I promise I’ll stop complaining about the cold soon enough. It is mid-Feb, which means Spring is right around the corner, right? (Please say yes!)
But here’s one, last, deeply warming recipe for this winter, made out of desperation and very cold feet.
(Hot water bottles work amazingly well to warm my feet in bed … but during the day they’re not too practical if you want to, oh, walk around at all.)
This is a recipe for super hot chili oil. But you don’t eat it – you rub it onto your cold skin! Using warming spices like chili, pepper, ginger and mustard is a very vintage and time-tested remedy for warming the body. We all know that eating these spices would warm you up. But while you could eat this chili oil, I really don’t recommend it (I tried the smallest drop and OUCH!). It’s way too strong for eating. But rubbed onto your cold feet or stiff joints, it will feel just right.
Plus, it’s super easy to make. You probably have most of the ingredients in your kitchen already. Hooray for pantry-clearing-yet-super-useful recipes! (If you want a recipe using fresh chili and ginger, check out my previous post for Hot Chili Mustard Foot Oil)
Click through to the full article for a picture of this bright orange warming oil, and the simple recipe…
Does chili oil really warm you up?
Chili has been used for thousands of years to warm up the body. And it’s been used in traditional European remedies since it was introduced to Europe in the 16th century.
We’ve probably all experienced the intense warming effect that chili can have when you take it internally … but what about when you apply it to your skin?
Chili is technically an irritant, which causes irritation and swelling, which also increases circulation to the area (this is how it warms you up!) After the initial irritation, chili actual desensitizes that area of your skin, so you feel less pain. That makes this hot chili oil also effective on stiff, sore joints as well as cold feet!
But because of this irritating quality, you don’t want to use too much. As with any home remedy, start by testing a small amount and see how it works for you. If you notice a lot of irritation, redness or a rash, use your common sense – this remedy isn’t for you!
How do I use this hot chili oil?
This recipe is intended as a topical rub for your skin. It’s really too strong to eat, so please don’t.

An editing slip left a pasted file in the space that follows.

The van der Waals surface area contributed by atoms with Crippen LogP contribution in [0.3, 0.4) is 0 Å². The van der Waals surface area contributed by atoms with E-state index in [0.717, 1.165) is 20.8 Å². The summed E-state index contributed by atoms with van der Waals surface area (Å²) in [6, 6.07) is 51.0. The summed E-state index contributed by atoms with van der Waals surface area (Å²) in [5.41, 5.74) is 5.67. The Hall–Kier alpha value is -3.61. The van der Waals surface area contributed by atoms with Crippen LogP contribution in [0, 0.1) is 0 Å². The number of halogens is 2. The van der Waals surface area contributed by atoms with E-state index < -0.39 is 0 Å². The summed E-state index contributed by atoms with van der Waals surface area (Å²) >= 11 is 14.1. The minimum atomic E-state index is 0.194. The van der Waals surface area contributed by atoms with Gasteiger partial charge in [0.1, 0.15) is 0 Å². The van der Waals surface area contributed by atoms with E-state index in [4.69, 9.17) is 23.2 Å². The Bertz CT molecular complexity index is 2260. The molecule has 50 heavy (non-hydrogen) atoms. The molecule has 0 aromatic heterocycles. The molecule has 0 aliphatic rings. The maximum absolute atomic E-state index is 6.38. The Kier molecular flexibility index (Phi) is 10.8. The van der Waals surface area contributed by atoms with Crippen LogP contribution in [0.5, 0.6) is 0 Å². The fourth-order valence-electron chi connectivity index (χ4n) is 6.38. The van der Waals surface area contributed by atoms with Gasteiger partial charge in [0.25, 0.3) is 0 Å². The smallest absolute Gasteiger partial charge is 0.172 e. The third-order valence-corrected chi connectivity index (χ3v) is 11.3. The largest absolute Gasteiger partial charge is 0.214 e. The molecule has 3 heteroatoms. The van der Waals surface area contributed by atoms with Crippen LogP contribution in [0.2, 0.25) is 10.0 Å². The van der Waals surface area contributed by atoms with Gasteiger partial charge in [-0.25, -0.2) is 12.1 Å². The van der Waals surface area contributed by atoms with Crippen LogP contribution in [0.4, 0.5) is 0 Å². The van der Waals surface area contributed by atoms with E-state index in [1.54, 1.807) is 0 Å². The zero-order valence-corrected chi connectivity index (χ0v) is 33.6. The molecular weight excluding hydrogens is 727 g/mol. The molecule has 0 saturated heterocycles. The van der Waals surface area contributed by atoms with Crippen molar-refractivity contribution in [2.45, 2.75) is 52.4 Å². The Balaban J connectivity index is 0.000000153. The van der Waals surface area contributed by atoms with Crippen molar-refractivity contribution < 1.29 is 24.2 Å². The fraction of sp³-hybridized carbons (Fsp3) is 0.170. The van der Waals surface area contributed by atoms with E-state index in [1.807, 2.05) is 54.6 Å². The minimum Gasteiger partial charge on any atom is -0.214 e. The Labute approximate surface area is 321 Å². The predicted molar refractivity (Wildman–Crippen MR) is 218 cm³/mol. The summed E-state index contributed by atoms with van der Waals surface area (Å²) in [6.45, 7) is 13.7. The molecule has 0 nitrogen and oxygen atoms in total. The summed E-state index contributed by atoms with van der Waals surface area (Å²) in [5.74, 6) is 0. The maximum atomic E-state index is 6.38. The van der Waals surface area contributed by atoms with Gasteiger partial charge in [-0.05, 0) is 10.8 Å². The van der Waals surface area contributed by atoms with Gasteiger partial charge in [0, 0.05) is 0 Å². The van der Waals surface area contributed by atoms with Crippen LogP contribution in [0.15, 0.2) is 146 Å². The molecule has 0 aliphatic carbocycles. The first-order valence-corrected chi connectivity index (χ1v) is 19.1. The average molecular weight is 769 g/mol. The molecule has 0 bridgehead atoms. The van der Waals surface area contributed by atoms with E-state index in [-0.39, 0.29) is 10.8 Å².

The easiest way to use this oil is simply to rub it onto your cold feet (topped by some dark socks, so they don’t get stained!), or into the affected joint.
Oil can get a bit messy though, so you might consider melting some beeswax into the finished oil to turn it into an ointment. (Start with 1 part beeswax to 7 parts oil, and add more beeswax to get it as thick as you want.) A little tin of this would be a great travelling companion in cold weather!
Can I use a different kind of oil? What if I don’t have all the spices?
Sure! These home remedy recipes are flexible. If you have a different vegetable oil (like olive oil) feel free to use that!
And adjust the spices to whatever you have on hand. The most essential one in this mix is the cayenne pepper. Don’t have mustard? Leave it out!
Hot Chili Oil Recipe for your skin
adapted from Herbal Remedies by Christopher Hedley and Non Shaw
4 Tb. cayenne pepper
2 Tb. mustard powder
1 Tb. ground ginger powder
2 tsp. black pepper
300 ml or 1 1/4 cups sunflower oil (or other light vegetable oil)
1. We’re going to make an infused oil. Setup a double boiler (I just put a bowl above a pan of simmering water.) Add all the ingredients and stir to combine. Leave on the double boiler with the water simmering for 30-60 minutes. The slower and longer you let the oil infuse over the double boiler – the more effective (and stronger!) your finished oil will be!
2. Now it’s time to strain out the oil. The oil should smell really warm and toasty. The easiest way is to strain the oil through cheesecloth or muslin. You can just put the muslin over a bowl, or you can put it in a funnel (like in my picture) or strainer to support the muslin. Whatever you have on hand!
3. The most important thing is not to get any water in the oil mix (water can cause it to go moldy). SO – wipe off the bottom of the double boiler bowl first, before you start pouring. Then pour the oil into the strainer and just let it sit to drip through. It might take awhile…
4. At the end you can twist the muslin and use your hands to squeeze every last drop of chili oil out of the spices!!
5. Pour into bottles and store to use as-is … or continue and melt some beeswax into it to make a salve or ointment.
The oil should keep until it goes rancid … at least 6 months and probably longer. If it starts smelling rancid, or grows any mold, just throw it out and start again.
Do you use Chili to warm yourself up in the winter? Let us know your favorite recipes and tips in the comments!
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